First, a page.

A Tale of Stone and Wood explores cinema with regard to its constructions of history, national identity and collective memory. Its point of departure is the mountain village of Kovatchevitsa in the Rhodopes of Bulgaria, which owing to its historical stone and timber houses became popular in the 1970s as a film location for the Bulgarian film industry. The ‘Boyana Film Studios’, which at the time was infiltrated by the communist regime, shot some of its most successful films there, which, like Manly Times (Eduard Zakhariev, 1977) or Measure for Measure (Georgi Djulgerov, 1981), were intended to highlight national myths and, so the State hoped, thereby strengthen the public’s cultural identity and patriotism. Manly Times, for example, takes up a romantic folk tale while the epic Measure for Measure deals with Bulgarian resistance to Ottoman rule. One of the most recent, post-communist film productions to have been shot in Kovatchevitsa is Radoslav Spasov’s film Stolen Eyes (2005), which addresses the repressive measures imposed by the State on Bulgaria’s Turkish minority population during the 1980s. The village, in which time appears to have stood still for centuries, evidently constitutes an ideal backdrop for historicizing narratives and, for that reason, remains bereft of a present. The tourism industry today touts its charms as an architectural and historical relic, as a ‘tale of stone and wood’.1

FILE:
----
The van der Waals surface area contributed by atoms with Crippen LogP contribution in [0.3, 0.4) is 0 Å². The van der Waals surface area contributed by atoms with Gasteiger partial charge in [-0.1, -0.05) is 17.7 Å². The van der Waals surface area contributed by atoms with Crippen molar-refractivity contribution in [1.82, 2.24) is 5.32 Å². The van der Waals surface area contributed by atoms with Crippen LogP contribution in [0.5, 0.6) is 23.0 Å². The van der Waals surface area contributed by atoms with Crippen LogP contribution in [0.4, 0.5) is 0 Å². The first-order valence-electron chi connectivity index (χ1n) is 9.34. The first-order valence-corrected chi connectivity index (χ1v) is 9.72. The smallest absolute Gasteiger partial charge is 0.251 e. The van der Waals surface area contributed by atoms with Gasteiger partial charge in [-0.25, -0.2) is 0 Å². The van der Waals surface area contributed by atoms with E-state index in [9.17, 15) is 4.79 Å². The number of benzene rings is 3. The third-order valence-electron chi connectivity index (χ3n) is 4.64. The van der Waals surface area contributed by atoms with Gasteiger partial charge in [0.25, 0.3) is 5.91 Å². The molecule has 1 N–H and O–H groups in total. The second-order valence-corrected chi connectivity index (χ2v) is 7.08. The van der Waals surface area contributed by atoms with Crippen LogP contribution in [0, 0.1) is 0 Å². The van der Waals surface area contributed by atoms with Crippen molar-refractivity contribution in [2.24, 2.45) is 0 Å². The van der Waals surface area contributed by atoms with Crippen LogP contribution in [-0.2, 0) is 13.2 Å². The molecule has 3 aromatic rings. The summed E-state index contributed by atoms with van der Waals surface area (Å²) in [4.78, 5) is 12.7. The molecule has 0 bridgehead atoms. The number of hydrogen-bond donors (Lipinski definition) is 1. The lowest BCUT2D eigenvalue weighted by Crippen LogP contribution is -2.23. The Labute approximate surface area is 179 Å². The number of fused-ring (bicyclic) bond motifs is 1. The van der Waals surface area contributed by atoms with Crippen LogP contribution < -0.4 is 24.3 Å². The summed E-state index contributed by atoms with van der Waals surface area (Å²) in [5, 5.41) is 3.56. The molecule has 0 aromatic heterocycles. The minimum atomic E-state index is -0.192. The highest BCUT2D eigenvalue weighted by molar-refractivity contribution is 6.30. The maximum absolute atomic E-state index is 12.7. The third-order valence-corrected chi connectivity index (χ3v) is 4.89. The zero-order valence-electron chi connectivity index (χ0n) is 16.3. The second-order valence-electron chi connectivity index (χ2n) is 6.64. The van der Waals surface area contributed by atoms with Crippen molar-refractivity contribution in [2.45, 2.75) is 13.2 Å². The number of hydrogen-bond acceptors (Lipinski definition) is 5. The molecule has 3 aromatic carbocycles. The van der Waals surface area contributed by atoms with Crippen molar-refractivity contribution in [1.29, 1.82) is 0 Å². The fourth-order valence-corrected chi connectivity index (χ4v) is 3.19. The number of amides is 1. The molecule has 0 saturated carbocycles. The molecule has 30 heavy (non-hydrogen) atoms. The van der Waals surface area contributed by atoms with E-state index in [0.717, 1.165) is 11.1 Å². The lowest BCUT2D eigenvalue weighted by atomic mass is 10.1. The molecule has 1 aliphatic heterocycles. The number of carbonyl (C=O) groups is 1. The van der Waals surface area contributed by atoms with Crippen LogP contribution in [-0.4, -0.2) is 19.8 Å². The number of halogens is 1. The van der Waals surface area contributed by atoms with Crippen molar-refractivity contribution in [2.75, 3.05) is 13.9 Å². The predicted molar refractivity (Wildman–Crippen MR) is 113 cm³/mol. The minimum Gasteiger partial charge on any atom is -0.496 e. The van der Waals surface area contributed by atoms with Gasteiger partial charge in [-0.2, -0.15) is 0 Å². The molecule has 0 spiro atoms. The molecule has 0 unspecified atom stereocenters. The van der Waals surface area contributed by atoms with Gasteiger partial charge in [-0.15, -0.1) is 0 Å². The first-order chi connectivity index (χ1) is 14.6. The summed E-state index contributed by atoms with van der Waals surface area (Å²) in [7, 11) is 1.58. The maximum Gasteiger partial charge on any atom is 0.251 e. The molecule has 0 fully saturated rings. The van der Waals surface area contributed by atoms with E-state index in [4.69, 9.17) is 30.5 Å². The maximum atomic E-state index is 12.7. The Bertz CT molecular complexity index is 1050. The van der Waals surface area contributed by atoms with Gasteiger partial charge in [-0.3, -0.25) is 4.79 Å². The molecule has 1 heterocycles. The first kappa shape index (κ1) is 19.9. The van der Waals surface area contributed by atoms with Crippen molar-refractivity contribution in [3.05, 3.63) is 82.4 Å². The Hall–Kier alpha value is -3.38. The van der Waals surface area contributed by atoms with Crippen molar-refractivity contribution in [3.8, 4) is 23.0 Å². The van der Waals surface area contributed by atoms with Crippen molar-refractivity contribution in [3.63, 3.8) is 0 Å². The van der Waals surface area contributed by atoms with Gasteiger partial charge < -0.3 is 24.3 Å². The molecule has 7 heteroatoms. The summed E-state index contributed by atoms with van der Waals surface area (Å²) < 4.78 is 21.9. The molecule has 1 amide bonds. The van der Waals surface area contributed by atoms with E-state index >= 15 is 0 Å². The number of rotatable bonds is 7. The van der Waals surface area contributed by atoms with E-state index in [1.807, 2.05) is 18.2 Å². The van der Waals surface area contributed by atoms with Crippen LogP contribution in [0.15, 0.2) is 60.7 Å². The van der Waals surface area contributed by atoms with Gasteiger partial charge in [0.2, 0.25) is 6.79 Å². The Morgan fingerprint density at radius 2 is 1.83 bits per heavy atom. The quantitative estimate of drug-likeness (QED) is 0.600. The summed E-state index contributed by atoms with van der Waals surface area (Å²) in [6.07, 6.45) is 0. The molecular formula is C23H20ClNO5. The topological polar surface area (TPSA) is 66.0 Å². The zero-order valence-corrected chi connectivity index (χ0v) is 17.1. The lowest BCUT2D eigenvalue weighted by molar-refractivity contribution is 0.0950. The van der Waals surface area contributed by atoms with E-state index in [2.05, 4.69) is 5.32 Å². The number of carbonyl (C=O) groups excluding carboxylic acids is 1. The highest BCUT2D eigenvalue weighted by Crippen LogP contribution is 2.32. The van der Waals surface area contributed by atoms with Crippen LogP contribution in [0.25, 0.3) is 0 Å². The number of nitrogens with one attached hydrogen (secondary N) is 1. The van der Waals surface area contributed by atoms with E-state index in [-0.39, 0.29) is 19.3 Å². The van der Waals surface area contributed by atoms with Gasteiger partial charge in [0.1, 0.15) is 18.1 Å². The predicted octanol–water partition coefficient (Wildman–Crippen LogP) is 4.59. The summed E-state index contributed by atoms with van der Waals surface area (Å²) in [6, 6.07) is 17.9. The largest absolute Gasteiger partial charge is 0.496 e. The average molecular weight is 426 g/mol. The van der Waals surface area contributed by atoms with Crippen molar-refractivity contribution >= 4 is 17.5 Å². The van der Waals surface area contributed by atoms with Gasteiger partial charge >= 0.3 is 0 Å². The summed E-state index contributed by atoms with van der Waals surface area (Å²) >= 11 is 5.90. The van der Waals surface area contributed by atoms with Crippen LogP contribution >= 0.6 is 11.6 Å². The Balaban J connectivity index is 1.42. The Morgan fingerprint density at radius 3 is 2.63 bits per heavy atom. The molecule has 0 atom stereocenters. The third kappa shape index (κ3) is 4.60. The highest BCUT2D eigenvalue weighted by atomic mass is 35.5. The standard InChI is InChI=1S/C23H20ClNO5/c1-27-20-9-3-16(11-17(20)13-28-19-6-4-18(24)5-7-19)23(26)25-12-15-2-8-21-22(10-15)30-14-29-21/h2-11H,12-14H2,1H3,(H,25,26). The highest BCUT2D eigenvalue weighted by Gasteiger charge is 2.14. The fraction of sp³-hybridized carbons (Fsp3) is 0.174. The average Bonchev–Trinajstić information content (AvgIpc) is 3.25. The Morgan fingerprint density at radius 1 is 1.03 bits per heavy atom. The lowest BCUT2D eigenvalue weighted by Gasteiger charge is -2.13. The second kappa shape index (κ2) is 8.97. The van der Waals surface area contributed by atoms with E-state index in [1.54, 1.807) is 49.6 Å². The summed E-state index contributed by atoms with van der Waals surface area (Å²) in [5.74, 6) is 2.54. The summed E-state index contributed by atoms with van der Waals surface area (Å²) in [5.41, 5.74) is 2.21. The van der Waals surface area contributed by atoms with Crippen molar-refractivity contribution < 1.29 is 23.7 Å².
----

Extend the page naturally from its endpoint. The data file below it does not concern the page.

During her two-month artistic residency at the InterSpace Media Arts Centre in Sofia, Helene Sommer compiled material on a total of twelve films shot in the period 1977–2006 in Kovatchevitsa. She also conducted a series of interviews, in which she questioned people of different generations and backgrounds about these films – among them Radoslav Spasov, who moved to Kovatchevitsa in the 1970s. A Tale of Stone and Wood is conceived as a video montage, which interlinks in a complex manner both found footage and the artist’s own footage, the latter showing different sites in the village as well as various situations when films are being viewed. Thus the camera accompanies Spasov on a tour of present-day Kovatchevitsa, for example. One take shows an analogue editing-desk, at which a member of the archive staff is playing one of the Kovatchevitsa films. At another point, the camera pans across the interior of an archive or office space to a PC monitor, on which another film is on view.